Saturday, June 27, 2015

On Formerly Hating Crows (and Other Murderers)

Hate is a pretty strong word, but hate crows I did, for a long time, and so did my whole family.

Soon after arriving in Victoria from Scotland, we were captivated by the goings on in our back yard. From an upstairs window, we watched in anticipation as a pair of robins built a nest in the apple tree below.

Before long, the nest was complete, tiny blue eggs appeared, and instead of twigs, mum and dad robin brought home worms and insects for their hungry new brood. How we loved that little family!

Looking back, I think we identified with them because we were making a new home too.

In less than a minute, right before or eyes, it ended.

The crows attacked, the robins screamed, we shouted and screamed and ran downstairs, but far too late. Nothing remained except one of the babies, dead on the ground. In that moment, crows became evil incarnate.

I took up BB gunnery and would lay in wait in my sniper's nest in the window upstairs, having sworn vengeance upon any black bird that dared to darken our back yard. However, despite my worst intentions, I was a terrible shot and no crows were harmed.

The robins never came back, and the empty nest remained a cruel reminder for several years until my dad replaced it with a tree house. (Although at the outset I said our whole family hated crows, I don't think my dad actually did. He was a very kind man who rarely spoke ill of anyone.)

Our anger and hatred were unthinking reactions to the violence. Emotion over reason. I suppose, to put it in perspective, we might have considered that crow nestlings are also the victims of predators, few reaching adulthood because of raccoons, squirrels, foxes, hawks, owls, bullfrogs and rats.

We might even have considered the havoc wreaked on unsuspecting worm and insect families by the marauding robins.

More to the point, the crows ate the baby robins because they are crows, not because they chose to.

Said a scorpion to a frog, “Please carry me over the river.”
The frog replied, “I’m afraid you’ll sting me.”
“No, I won’t. If I stung you, we would both perish.”
“Well, OK then.”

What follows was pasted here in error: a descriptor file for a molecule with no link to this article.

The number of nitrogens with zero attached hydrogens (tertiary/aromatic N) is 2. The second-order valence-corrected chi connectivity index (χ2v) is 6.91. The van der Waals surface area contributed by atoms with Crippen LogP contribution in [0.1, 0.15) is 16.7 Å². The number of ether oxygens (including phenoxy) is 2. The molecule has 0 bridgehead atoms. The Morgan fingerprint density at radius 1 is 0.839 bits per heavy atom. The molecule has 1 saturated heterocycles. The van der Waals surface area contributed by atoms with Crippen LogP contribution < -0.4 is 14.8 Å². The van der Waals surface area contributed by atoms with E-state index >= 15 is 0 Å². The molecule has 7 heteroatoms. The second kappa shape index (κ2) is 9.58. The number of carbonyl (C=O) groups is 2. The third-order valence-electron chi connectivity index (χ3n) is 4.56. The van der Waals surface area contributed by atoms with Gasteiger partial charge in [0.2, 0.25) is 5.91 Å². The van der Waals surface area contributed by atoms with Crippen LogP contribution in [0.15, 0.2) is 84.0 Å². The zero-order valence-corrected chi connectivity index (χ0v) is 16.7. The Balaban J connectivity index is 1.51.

Halfway across the river:
“Ouch! Why did you sting me?”
“Because I’m a scorpion.”

I sometimes think I have fully forgiven the crows. Although it feels true, it makes as much sense as forgiving the wind for blowing down a tree.

Forgiving humans. Well that's different, isn't it?

In the news reports that the Boston Marathon Bomber had been sentenced to death we also learned some of the victims had forgiven him.

Different, unimaginably difficult, but surely, necessary.

Image: public domain

Tuesday, June 23, 2015

The Good Oil

In a supermarket buying some plain soy milk for my daily banana / blueberry / cinnamon / oat bran / wheat bran / wheat germ / hemp seed / flax seed smoothie, I went through my usual ritual. Propping the cooler door open, I practically unloaded the whole shelf to get at the cartons at the very back with the latest 'best before' dates.

When I got home, I realized I had been so wrapped up in getting the freshest cartons that I had bought sweetened soy milk. Bleagh.

In the midst of berating myself for being such an oblivious dolt, I realized there was a second dynamic: I felt like a heel for needlessly seeking out the best for me, leaving the older cartons to go to someone else or even be thrown out... and for taking so long to realize I was doing it.

Then I remembered I had already figured this out years ago but had obviously forgotten the lesson. I had borrowed a car for a week or so from a friend. Before returning it, I went to top up the oil. I had a jug of cheap stuff and a small container of expensive oil. Naturally, I reached for the jug since he would never know the difference and I could save the good oil for myself.

Then, as now, a little nagging voice asked me what was so special about me that I should have the best. The good oil ended up in my friend's car.

When I exchanged the sweetened soy milk for plain, I confess I took a little pleasure in choosing the oldest cartons on the shelf.

I feel a bit awkward talking about 'good' deeds performed. Is this just ego not wanting to appear to be seeking praise? *sigh*

All the suffering there is in this world arises from wishing our self to be happy. All the happiness there is in this world arises from wishing others to be happy.

        -Shantideva (from the Bodhisattvacharyavatara)

Photo credit: Arne Hückelheim
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